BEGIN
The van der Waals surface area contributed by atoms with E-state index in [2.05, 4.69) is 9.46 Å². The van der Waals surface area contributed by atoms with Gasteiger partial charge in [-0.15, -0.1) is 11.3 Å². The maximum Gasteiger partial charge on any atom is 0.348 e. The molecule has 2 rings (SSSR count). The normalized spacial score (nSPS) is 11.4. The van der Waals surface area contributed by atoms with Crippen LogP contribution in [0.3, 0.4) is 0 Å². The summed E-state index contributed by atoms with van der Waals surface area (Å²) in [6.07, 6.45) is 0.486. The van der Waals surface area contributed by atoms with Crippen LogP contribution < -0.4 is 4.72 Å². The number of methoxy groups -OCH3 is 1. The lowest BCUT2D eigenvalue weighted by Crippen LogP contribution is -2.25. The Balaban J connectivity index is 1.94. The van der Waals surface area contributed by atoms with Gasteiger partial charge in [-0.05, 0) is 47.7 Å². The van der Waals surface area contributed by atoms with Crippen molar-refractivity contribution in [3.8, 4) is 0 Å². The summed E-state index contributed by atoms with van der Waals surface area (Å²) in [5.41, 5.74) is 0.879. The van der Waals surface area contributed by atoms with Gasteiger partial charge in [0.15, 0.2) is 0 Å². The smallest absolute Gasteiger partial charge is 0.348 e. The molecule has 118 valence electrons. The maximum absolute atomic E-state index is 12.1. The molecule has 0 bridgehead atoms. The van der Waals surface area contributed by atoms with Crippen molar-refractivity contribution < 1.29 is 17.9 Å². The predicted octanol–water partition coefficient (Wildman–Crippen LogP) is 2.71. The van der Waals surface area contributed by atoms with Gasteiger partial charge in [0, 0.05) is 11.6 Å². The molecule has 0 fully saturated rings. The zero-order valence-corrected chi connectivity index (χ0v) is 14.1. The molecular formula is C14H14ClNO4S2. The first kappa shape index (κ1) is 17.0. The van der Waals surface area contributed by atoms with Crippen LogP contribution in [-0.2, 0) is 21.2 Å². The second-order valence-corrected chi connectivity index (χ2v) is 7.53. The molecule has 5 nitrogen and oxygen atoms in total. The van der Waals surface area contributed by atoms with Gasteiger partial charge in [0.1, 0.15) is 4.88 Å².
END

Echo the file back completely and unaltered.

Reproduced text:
The van der Waals surface area contributed by atoms with E-state index in [2.05, 4.69) is 9.46 Å². The van der Waals surface area contributed by atoms with Gasteiger partial charge in [-0.15, -0.1) is 11.3 Å². The maximum Gasteiger partial charge on any atom is 0.348 e. The molecule has 2 rings (SSSR count). The normalized spacial score (nSPS) is 11.4. The van der Waals surface area contributed by atoms with Crippen LogP contribution in [0.3, 0.4) is 0 Å². The summed E-state index contributed by atoms with van der Waals surface area (Å²) in [6.07, 6.45) is 0.486. The van der Waals surface area contributed by atoms with Crippen LogP contribution < -0.4 is 4.72 Å². The number of methoxy groups -OCH3 is 1. The lowest BCUT2D eigenvalue weighted by Crippen LogP contribution is -2.25. The Balaban J connectivity index is 1.94. The van der Waals surface area contributed by atoms with Gasteiger partial charge in [-0.05, 0) is 47.7 Å². The van der Waals surface area contributed by atoms with Crippen molar-refractivity contribution in [3.8, 4) is 0 Å². The summed E-state index contributed by atoms with van der Waals surface area (Å²) in [5.41, 5.74) is 0.879. The van der Waals surface area contributed by atoms with Gasteiger partial charge in [0.15, 0.2) is 0 Å². The smallest absolute Gasteiger partial charge is 0.348 e. The molecule has 118 valence electrons. The maximum absolute atomic E-state index is 12.1. The molecule has 0 bridgehead atoms. The van der Waals surface area contributed by atoms with Crippen molar-refractivity contribution < 1.29 is 17.9 Å². The predicted octanol–water partition coefficient (Wildman–Crippen LogP) is 2.71. The van der Waals surface area contributed by atoms with Gasteiger partial charge in [0, 0.05) is 11.6 Å². The molecule has 0 fully saturated rings. The zero-order valence-corrected chi connectivity index (χ0v) is 14.1. The molecular formula is C14H14ClNO4S2. The first kappa shape index (κ1) is 17.0. The van der Waals surface area contributed by atoms with Crippen LogP contribution in [-0.2, 0) is 21.2 Å². The second-order valence-corrected chi connectivity index (χ2v) is 7.53. The molecule has 5 nitrogen and oxygen atoms in total. The van der Waals surface area contributed by atoms with Gasteiger partial charge in [0.1, 0.15) is 4.88 Å².